because she wanted to have a lasting impact, she said. She’s been able to work with local nonprofit organizers like Mary Trask of the ARAS Foundation, to gain insights into the world of charity fundraising. “I really saw my senior project as an opportunity to do something,” Zopolos said. “And to get the rest of the community and people around me involved in it.” Although Zopolos speculated that her goal of raising $2,000 might be difficult, she still is happy to have raised whatever she can. “It’s been a really good experience,” Zopolos said. “It feels good. Something I’ve learned in the past couple of years is, I just really want to help.” Eastlake students are required to conduct a senior project before they graduate. Throughout the school year, the students craft project proposals and plans, which a committee approves, network with project mentors and attend panel meetings. In addition, the seniors submit periodic work log entries and personal reflection journals. To finish her project, Zopolos will turn in a final portfolio of the See ZOPOLOS, Page 13

Contributed

Eastlake senior Kate Zopolos sells baked goods in Sammamish as part of her senior project. She is running a fundraiser for Water.org.


SAMMAMISH REVIEW

April 13, 2011 •

Photo by Greg Farrar

Mikey Wilson expored properties of electromagnets in his project.

Science Continued from Page 12

“I found two trees, one with leaves and one without leaves, and I tied plastic bags around their branches for a week,” he said. After seven days, Parasurama found that the pine tree branch had perspired 880 milliliters of water, while the tree with leaves perspired 2,940 milliliters, showing that leaves are like sweaty athletes, perspiring water more than their pine counterparts. His classmate, fifth-grader Regan Rodman, studied another plant — the onion. More specifically, she wondered the best way she could cut one without crying. “When you cut onions, you break the cells, releasing their content,” Rodman wrote on her research poster. “The gasses released mix with the water in your tear ducts to form sulfuric acid, which burns, causing your

eyes to sting or cry.” Rodman tried a variety of independent variables. She cut an onion with various foods in her mouth — a sugar

Summer Camps 2011 at

cube, a piece of bread and a lemon. None of these helped stymie her tears. “I found out that cutting an onion under water is the best way,” she said. Fifth-grader Mikey Wilson examined electromagnets. Which wire — a 30-gauge insulated with paint or a 20-gauge insulated with plastic — would pick up more paperclips when an electrical current was running through it? He hypothesized the 20-gauge wire would pick up more paper clips, because it had thicker insulation. His experiment supported his claim. “If you are trying to make an electrical magnet, then you should get a higher gauge and a more insulated wire,” he said.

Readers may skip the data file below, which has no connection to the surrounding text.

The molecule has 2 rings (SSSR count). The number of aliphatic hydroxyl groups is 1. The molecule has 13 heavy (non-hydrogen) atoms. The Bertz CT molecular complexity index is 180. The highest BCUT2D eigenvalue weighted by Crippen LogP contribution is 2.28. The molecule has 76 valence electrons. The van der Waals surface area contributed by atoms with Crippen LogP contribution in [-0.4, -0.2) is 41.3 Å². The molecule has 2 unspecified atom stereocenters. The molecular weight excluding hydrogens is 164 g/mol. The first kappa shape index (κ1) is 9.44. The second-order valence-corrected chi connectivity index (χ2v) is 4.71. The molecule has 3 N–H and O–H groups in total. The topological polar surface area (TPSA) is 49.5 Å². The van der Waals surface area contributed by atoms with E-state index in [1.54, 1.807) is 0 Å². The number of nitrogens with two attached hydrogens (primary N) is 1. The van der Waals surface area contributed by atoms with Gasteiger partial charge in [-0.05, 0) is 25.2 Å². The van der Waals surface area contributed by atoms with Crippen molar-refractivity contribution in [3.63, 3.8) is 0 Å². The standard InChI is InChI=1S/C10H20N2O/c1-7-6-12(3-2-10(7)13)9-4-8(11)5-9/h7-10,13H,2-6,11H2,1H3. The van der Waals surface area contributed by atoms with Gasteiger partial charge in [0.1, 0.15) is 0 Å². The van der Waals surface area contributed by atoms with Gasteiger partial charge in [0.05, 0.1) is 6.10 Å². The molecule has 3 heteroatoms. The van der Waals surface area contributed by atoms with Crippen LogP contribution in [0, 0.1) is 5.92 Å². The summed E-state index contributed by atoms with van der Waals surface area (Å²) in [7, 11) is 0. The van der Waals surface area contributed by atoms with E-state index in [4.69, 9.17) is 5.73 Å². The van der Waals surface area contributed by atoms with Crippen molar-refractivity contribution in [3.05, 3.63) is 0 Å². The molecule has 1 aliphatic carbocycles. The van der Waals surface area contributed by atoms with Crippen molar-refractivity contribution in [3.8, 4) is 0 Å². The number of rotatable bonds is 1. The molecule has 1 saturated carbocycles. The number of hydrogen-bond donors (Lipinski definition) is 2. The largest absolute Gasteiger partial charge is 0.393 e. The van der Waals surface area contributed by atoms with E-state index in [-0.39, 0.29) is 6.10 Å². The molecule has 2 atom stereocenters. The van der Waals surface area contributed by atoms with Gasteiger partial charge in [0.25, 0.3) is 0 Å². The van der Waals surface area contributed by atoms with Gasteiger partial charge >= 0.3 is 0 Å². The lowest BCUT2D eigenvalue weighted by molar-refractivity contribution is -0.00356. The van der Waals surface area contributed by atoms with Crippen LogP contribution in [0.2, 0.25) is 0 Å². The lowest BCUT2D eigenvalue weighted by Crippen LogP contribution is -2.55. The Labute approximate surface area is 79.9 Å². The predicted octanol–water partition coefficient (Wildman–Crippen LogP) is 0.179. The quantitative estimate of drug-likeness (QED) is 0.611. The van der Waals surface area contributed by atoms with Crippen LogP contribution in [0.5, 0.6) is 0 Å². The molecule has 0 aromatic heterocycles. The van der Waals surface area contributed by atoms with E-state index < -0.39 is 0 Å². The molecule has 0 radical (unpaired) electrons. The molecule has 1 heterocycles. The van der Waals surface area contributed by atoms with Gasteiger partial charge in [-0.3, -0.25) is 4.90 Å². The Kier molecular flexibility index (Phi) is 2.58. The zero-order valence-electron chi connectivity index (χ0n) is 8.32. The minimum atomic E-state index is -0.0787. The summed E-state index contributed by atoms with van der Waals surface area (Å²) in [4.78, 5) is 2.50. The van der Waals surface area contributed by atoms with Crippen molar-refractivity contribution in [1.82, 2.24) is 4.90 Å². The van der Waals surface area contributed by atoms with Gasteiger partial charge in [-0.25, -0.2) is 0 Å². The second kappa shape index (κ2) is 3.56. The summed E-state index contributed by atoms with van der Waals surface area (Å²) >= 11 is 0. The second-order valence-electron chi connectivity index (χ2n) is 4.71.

Reach reporter Laura Geggel at 3926434, ext. 241, or lgeggel@isspress.com. To comment on this story, visit www.SammamishReview.com.

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Zopolos Continued from Page 12

logs and reflections, as well as information about her fundraiser, and present it to a panel of graders. She said the project has had its ups and downs, in terms of finding support and getting mentor support, but ultimately it’s taught her a lot about networking and getting a message out. Get involved “It’s improved my communication skills,” Give online at Zopolos said. “It’s www.firstgiving.com/ helped me a lot.” fundraiser/kate-zopoAs her senior year los winds down Zopolos is preparing to attend Eastern Washington University and study forensic chemistry. She said conducting this project has made her want to do even more though. For now, she understands that fundraising is important, but she desires to eventually travel for an aid project someday. “I just want to go there,” she said. “All I can do (right now) is give money to these organizations.” Reporter Christopher Huber can be reached at 392-6434, ext. 242, or chuber@isspress.com. Comment on this story at www.SammamishReview.com.

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14 •

sports

April 13, 2011

SAMMAMISH REVIEW

Eastlake girls shake off the rust against Lake Washington By Christopher Huber

The inclement weather couldn’t hold off long enough for plateau tennis players to even finish a seven-match contest April 6. The Eastlake Wolves girls tennis team set out to shake off the rust against Lake Washington after spending much of the past weeks either conditioning indoors or not practicing at all. The non-league cross-district match between Eastlake and Lake Washington counted, but the rain (and later snow) started falling on the Eastlake courts before the No. 3 doubles match could finish. Regardless, the Kangaroos beat the young Wolves 5-1 in Eastlake’s fifth match of the wet spring season. Eastlake went to 2-3 and, like many teams in the area, is still looking for a consistent practice schedule to be able to remain competitive. “This is the way it’s going,” said head coach Bud Peterson. Eastlake found victory with its No. 1 doubles pair. Lilia Rodriguez and Sara Marien beat Lake Washington’s Taylor Lipking